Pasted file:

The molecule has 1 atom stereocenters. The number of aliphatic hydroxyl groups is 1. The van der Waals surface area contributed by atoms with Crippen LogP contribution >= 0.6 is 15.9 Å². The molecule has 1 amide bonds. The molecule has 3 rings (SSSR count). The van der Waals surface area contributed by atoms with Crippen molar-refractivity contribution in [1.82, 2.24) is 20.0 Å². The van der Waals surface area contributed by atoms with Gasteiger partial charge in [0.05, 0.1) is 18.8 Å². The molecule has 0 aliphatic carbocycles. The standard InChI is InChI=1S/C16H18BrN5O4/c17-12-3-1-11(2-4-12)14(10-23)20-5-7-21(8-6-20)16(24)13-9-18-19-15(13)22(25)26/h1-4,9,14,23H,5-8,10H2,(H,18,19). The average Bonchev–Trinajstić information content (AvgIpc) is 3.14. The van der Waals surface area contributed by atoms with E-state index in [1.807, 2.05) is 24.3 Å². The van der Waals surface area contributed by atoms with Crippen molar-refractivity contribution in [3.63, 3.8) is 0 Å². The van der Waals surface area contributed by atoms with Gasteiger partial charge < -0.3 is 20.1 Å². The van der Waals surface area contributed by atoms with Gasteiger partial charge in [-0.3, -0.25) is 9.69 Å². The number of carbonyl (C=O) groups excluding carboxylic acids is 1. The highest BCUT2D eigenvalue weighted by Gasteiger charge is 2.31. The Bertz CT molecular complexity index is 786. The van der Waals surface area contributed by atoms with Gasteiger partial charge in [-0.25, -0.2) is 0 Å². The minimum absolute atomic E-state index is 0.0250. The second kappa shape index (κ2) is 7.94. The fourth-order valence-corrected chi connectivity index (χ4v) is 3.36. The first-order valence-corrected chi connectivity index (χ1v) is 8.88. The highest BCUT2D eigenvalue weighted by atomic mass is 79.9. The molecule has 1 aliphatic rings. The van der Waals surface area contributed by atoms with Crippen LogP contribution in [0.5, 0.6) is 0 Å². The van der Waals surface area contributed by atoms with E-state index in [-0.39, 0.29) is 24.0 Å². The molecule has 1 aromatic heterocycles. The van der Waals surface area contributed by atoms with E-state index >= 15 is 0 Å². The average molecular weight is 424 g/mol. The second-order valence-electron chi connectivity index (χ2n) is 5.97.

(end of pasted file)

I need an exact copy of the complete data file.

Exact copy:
The molecule has 1 atom stereocenters. The number of aliphatic hydroxyl groups is 1. The van der Waals surface area contributed by atoms with Crippen LogP contribution >= 0.6 is 15.9 Å². The molecule has 1 amide bonds. The molecule has 3 rings (SSSR count). The van der Waals surface area contributed by atoms with Crippen molar-refractivity contribution in [1.82, 2.24) is 20.0 Å². The van der Waals surface area contributed by atoms with Gasteiger partial charge in [0.05, 0.1) is 18.8 Å². The molecule has 0 aliphatic carbocycles. The standard InChI is InChI=1S/C16H18BrN5O4/c17-12-3-1-11(2-4-12)14(10-23)20-5-7-21(8-6-20)16(24)13-9-18-19-15(13)22(25)26/h1-4,9,14,23H,5-8,10H2,(H,18,19). The average Bonchev–Trinajstić information content (AvgIpc) is 3.14. The van der Waals surface area contributed by atoms with E-state index in [1.807, 2.05) is 24.3 Å². The van der Waals surface area contributed by atoms with Crippen molar-refractivity contribution in [3.63, 3.8) is 0 Å². The van der Waals surface area contributed by atoms with Gasteiger partial charge < -0.3 is 20.1 Å². The van der Waals surface area contributed by atoms with Gasteiger partial charge in [-0.3, -0.25) is 9.69 Å². The number of carbonyl (C=O) groups excluding carboxylic acids is 1. The highest BCUT2D eigenvalue weighted by Gasteiger charge is 2.31. The Bertz CT molecular complexity index is 786. The van der Waals surface area contributed by atoms with Gasteiger partial charge in [-0.25, -0.2) is 0 Å². The minimum absolute atomic E-state index is 0.0250. The second kappa shape index (κ2) is 7.94. The fourth-order valence-corrected chi connectivity index (χ4v) is 3.36. The first-order valence-corrected chi connectivity index (χ1v) is 8.88. The highest BCUT2D eigenvalue weighted by atomic mass is 79.9. The molecule has 1 aliphatic rings. The van der Waals surface area contributed by atoms with Crippen LogP contribution in [0.5, 0.6) is 0 Å². The van der Waals surface area contributed by atoms with E-state index in [-0.39, 0.29) is 24.0 Å². The molecule has 1 aromatic heterocycles. The van der Waals surface area contributed by atoms with E-state index >= 15 is 0 Å². The average molecular weight is 424 g/mol. The second-order valence-electron chi connectivity index (χ2n) is 5.97.